The estimated 3.7 million Americans with low vision experience a uniquely difficult task in identifying the denominations of U.S. banknotes because the notes are remarkably uniform in size, color, and general design. The National Research Council's Committee on Currency Features Usable by the Visually Impaired assessed features that could be used by people who are visually disabled to distinguish currency from other documents and to denominate and authenticate banknotes using available technology. Variation of length and height, introduction of large numerals on a uniform, high-contrast background, use of different colors for each of the six denominations printed, and the introduction of overt denomination codes that could lead to development of effective, low-cost devices for examining banknotes were all deemed features available now. Issues affecting performance, including the science of visual and tactile perception, were addressed for these features, as well as for those features requiring additional research and development. In this group the committee included durable tactile features such as those printed with transparent ink, and the production of currency with holes to indicate denomination. Among long-range approaches considered were the development of technologically advanced devices and smart money.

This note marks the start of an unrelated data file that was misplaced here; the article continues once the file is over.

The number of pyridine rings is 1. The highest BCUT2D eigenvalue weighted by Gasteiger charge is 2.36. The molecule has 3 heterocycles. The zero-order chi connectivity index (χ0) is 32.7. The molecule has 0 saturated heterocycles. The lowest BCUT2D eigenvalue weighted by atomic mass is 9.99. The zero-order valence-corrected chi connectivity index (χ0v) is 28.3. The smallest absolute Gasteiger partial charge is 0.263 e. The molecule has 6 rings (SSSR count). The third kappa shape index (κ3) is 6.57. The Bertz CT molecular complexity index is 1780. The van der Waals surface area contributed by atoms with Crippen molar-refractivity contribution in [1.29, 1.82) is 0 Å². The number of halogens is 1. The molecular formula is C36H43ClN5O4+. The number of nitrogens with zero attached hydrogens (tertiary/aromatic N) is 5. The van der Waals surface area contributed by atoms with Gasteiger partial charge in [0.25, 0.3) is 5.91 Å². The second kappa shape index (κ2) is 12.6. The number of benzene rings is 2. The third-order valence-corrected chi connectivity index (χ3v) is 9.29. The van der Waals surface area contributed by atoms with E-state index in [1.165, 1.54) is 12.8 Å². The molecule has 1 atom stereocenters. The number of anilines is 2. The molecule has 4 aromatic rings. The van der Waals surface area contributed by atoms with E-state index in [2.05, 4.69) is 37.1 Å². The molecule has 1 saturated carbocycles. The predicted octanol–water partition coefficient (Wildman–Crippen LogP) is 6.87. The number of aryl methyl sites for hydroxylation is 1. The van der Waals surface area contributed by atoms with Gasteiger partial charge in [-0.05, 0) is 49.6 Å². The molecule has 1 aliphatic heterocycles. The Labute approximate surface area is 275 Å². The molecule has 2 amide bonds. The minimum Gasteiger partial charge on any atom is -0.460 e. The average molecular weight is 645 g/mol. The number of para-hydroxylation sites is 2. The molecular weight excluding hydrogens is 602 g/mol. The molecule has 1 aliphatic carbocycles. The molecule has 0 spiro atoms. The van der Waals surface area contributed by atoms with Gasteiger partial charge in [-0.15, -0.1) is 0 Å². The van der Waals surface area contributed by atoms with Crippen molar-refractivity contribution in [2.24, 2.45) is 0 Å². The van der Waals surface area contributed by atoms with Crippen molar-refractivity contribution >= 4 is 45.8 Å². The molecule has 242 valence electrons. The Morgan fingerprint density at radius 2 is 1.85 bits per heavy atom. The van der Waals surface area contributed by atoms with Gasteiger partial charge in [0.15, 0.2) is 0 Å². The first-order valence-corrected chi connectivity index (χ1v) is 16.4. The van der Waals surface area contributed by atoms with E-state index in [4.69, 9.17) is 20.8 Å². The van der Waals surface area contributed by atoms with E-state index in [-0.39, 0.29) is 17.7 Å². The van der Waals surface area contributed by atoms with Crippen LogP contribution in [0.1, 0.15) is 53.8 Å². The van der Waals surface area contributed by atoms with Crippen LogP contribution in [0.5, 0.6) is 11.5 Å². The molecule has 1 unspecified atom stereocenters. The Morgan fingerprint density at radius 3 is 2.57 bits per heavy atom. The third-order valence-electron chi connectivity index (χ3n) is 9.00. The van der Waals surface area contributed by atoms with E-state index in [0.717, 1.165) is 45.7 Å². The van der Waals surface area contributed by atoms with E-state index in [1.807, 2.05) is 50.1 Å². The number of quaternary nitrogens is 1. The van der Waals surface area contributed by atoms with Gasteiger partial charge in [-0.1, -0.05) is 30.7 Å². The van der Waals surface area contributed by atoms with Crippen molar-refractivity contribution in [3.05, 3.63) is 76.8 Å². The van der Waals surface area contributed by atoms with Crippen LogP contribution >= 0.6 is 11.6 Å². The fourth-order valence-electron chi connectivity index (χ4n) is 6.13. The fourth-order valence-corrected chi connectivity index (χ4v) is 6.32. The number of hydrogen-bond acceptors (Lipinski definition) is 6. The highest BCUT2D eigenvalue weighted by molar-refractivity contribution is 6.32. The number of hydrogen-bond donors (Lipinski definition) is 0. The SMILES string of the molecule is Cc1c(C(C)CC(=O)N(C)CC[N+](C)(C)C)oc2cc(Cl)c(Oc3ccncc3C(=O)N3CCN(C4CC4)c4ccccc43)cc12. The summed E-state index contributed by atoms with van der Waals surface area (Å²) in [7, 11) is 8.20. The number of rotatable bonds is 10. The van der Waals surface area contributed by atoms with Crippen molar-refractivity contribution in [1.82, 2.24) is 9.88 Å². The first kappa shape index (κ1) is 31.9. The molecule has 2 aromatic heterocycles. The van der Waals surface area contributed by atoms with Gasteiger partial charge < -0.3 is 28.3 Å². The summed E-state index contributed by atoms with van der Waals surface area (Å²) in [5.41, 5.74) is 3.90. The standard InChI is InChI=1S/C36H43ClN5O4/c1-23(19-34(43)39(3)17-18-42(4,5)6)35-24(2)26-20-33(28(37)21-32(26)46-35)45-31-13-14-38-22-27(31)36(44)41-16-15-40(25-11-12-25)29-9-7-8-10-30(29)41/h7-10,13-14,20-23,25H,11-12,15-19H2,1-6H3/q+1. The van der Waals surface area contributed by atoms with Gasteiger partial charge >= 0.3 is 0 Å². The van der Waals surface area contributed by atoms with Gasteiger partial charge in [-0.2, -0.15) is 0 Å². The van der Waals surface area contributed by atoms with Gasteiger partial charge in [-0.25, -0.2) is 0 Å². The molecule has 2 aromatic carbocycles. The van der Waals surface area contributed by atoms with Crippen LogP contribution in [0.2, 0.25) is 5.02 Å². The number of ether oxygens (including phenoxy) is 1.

The criteria by which optically variable devices are judged are aesthetic, semantic, security, ergonomic, and physical/chemical. This paper addresses ergonomic aspects which relate to the human vision and perceptual-cognitive system. Applying some pertinent rules may help greatly to improve the image visual information for easier, more straight-forward reception of a persistent security message. We consider two important aspects of the human visual system that help to determine the ergonomic response to visual displays created using optical diffraction. The human visual system aspect treats the retinal source of information, which is the retinal signal produced when an image of the external world is projected on the retina. The other aspect is the underlying information-processing mechanism of our brains and its constructive operations, which yields the final perceptual information. In this paper we consider information processing methods hidden in the biology of our cognition system. Findings on the relationship between physiology and psychology, sensory results and the activities of the optic pathway and subjective brightness sensations can be applied directly in designing images. Some effects are demonstrated by video tape.
This paper discusses the incorporation of an opto-biometric method into identification documents. Factors important to a successful implementation strategy are discussed. Design follows from anticipated use of the document, as well as size, cost and time factors. Public sector documents face additional privacy concerns which contribute psychological and emotional factors to the choice of opto-biometric features. Travel documents based on international standards face further constraints based on national laws and customs.